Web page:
song

[sawng, song]
See more synonyms for song on Thesaurus.com
noun
  1. a short metrical composition intended or adapted for singing, especially one in rhymed stanzas; a lyric; a ballad.
  2. a musical piece adapted for singing or simulating a piece to be sung: Mendelssohn's “Songs without Words.”
  3. poetical composition; poetry.
  4. the art or act of singing; vocal music.
  5. something that is sung.
  6. an elaborate vocal signal produced by an animal, as the distinctive sounds produced by certain birds, frogs, etc., in a courtship or territorial display.
Idioms
  1. for a song, at a very low price; as a bargain: We bought the rug for a song when the estate was auctioned off.

Origin of song

before 900; Middle English song, sang, Old English; cognate with German Sang, Old Norse sǫngr, Gothic saggws
Related formssong·like, adjective
Dictionary.com Unabridged Based on the Random House Unabridged Dictionary, © Random House, Inc. 2018


British Dictionary definitions for for a song

Song

noun
  1. the Pinyin transliteration of the Chinese name for Sung

song

noun
    1. a piece of music, usually employing a verbal text, composed for the voice, esp one intended for performance by a soloist
    2. the whole repertory of such pieces
    3. (as modifier)a song book
  1. poetical composition; poetry
  2. the characteristic tuneful call or sound made by certain birds or insects
  3. the act or process of singingthey raised their voices in song
  4. for a song at a bargain price
  5. on song British informal performing at peak efficiency or ability
Derived Formssonglike, adjective

Word Origin for song

Old English sang; related to Gothic saggws, Old High German sang; see sing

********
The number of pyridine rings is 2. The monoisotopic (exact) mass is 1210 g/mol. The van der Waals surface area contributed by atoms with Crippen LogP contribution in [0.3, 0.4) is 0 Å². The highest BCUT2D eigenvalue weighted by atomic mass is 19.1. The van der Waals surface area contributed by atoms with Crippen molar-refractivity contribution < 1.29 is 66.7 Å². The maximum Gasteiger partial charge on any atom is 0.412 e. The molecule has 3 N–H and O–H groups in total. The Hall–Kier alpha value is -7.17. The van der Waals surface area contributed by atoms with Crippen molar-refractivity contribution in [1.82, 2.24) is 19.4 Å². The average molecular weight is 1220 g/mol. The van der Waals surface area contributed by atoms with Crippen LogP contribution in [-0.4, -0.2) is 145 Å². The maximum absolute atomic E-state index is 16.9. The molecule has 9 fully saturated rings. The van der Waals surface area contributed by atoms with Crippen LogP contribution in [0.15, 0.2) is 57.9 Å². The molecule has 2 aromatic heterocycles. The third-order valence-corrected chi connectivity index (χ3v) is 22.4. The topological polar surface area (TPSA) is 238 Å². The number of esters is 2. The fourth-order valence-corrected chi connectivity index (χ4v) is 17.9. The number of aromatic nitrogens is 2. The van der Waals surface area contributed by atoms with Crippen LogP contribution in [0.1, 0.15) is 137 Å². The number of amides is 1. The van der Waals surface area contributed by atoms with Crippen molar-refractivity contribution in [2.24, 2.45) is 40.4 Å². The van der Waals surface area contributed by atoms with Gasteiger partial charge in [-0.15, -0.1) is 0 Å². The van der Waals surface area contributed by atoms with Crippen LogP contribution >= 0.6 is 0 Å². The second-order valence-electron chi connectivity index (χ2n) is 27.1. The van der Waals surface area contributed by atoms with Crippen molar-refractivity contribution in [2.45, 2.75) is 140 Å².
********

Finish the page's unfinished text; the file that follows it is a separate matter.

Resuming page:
Collins English Dictionary - Complete & Unabridged 2012 Digital Edition © William Collins Sons & Co. Ltd. 1979, 1986 © HarperCollins Publishers 1998, 2000, 2003, 2005, 2006, 2007, 2009, 2012

Word Origin and History for for a song

song

n.

Old English sang "voice, song, art of singing; metrical composition adapted for singing, psalm, poem," from Proto-Germanic *sangwaz (cf. Old Norse söngr, Norwegian song, Swedish sång, Old Saxon, Danish, Old Frisian, Old High German, German sang, Middle Dutch sanc, Dutch zang, Gothic saggws), from PIE *songwh-o- "singing, song," from *sengwh- "to sing, make an incantation" (see sing (v.)).

Phrase for a song "for a trifle, for little or nothing" is from "All's Well" III.ii.9 (the identical image, por du son, is in Old French. With a song in (one's) heart "feeling joy" is first attested 1930 in Lorenz Hart's lyric. Song and dance as a form of vaudeville act is attested from 1872; figurative sense of "rigmarole" is from 1895.

Online Etymology Dictionary, © 2010 Douglas Harper

Idioms and Phrases with for a song

for a song

Very cheaply, for little money, especially for less than something is worth. For example, “I know a man ... sold a goodly manor for a song” (Shakespeare, All's Well That Ends Well, 3:2). This idiom alludes to the pennies given to street singers or to the small cost of sheet music. [Late 1500s]

song

In addition to the idiom beginning with song

  • song and dance

also see:

  • for a song
  • swan song
The American Heritage® Idioms Dictionary Copyright © 2002, 2001, 1995 by Houghton Mifflin Harcourt Publishing Company. Published by Houghton Mifflin Harcourt Publishing Company.